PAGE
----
Reduced Ignition Propensity Cigarettes

Fires started by smokers' materials are the leading known cause of fire-related death in Canada. To address this issue, Health Canada is requiring all cigarettes manufactured or imported for sale in Canada to have a reduced likelihood of igniting upholstered furniture, mattresses and bedding.

Laboratory Analysis of Cigarette for Ignition Propensity

Since October 2005, Health Canada has been monitoring compliance with the new Cigarette Ignition Propensity Regulations. Health Canada has been sampling from Manufacturers/Importers to determine if their cigarettes comply with the standard outlined in the Regulations. The results of the laboratory analyses conducted on samples collected to date by Health Canada will be updated biannually or as warranted.


The Cigarette Ignition Propensity Regulations require all cigarettes manufactured in or imported for sale into Canada on or after October 1, 2005 to meet an ignition propensity standard. The associated Regulations Amending the Tobacco Reporting Regulations require three toxicity tests to be conducted on cigarette emissions annually and that the results be reported to the Minister of Health. Both sets of regulations were registered on June 7, 2005 and were published in the June 29, 2005 issue of the Canada Gazette Part II.

Regulatory Impact Analysis Statement

The Regulatory Impact Analysis Statement for both regulations was published alongside the regulations in the June 29, 2005 issue of the Canada Gazette Part II.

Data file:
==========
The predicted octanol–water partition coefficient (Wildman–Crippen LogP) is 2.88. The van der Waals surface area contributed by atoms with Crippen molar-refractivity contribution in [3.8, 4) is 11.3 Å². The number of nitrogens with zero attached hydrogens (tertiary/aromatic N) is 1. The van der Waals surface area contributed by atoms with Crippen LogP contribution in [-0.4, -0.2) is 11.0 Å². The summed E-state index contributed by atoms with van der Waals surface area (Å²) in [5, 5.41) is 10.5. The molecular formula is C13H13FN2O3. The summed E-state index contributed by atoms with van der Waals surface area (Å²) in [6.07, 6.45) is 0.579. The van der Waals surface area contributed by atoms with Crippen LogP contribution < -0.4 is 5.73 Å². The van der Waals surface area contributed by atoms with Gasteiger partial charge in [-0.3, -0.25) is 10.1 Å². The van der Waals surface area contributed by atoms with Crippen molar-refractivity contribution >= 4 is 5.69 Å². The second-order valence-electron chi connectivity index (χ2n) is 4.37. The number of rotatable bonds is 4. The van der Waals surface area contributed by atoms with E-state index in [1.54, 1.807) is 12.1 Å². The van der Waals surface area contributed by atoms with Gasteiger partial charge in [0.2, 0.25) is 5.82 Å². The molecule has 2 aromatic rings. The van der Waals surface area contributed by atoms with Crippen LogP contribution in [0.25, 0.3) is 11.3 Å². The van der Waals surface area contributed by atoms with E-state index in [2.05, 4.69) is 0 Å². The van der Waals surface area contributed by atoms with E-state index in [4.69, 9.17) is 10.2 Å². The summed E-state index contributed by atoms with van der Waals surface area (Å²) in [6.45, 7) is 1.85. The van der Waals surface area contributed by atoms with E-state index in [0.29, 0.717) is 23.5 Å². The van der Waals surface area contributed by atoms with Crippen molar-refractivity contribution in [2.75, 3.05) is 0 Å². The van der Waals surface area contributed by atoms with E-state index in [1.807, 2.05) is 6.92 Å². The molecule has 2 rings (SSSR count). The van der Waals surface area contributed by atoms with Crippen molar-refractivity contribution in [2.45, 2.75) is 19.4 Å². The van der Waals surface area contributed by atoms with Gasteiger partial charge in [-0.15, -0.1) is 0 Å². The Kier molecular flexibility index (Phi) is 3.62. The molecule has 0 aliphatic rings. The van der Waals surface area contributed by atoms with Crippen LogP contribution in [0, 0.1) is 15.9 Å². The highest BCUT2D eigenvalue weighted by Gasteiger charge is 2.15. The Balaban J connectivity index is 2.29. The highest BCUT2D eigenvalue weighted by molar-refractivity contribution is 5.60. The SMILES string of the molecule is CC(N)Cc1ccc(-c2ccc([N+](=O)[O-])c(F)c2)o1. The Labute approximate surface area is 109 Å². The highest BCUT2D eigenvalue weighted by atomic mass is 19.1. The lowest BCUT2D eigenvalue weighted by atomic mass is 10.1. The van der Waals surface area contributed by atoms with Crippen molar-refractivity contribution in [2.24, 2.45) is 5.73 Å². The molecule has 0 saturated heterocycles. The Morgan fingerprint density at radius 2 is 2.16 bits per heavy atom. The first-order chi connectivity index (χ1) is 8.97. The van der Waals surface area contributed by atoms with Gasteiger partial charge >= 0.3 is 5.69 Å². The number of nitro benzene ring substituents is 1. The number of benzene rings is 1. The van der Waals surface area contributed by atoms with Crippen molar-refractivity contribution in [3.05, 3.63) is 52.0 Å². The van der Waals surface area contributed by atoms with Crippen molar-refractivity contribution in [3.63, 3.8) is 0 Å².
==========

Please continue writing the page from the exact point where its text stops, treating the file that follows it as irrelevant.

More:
Economic Evaluation

As part of the development of these regulations, Health Canada commissioned a study, entitled Economic Evaluation Of Health Canada's Regulatory Proposal For Reducing Fire Risks From Cigarettes, to examine the potential economic impact of these regulations.

Public Consultations

Prepublication in Canada Gazette Part I

The proposed regulations and the associated Regulatory Impact Analysis Statement (RIAS) were prepublished in the May 1, 2004 edition of the Canada Gazette Part I. This initiated a 75-day period where interested parties could submit comments for consideration by Health Canada. A total of fifty-one respondents offered their insight, concerns and recommendations. A summary of the responses can be found in the report entitled Overview and Summary of Responses to Proposed Cigarette Ignition Propensity Regulations and Regulations Amending the Tobacco Reporting Regulations.

Consultation Document

In December 2002, Health Canada published a consultation document, entitled Regulatory Proposal for Reducing Fire Risks from Cigarettes, to elicit comments on the suitability of a government mandated standard for cigarette ignition propensity under the Tobacco Act. Health Canada received forty-five responses to the consultation document. A summary of the responses can be found in the report entitled Overview Of Responses To Regulatory Proposal For Reducing Fire Risks From Cigarettes.

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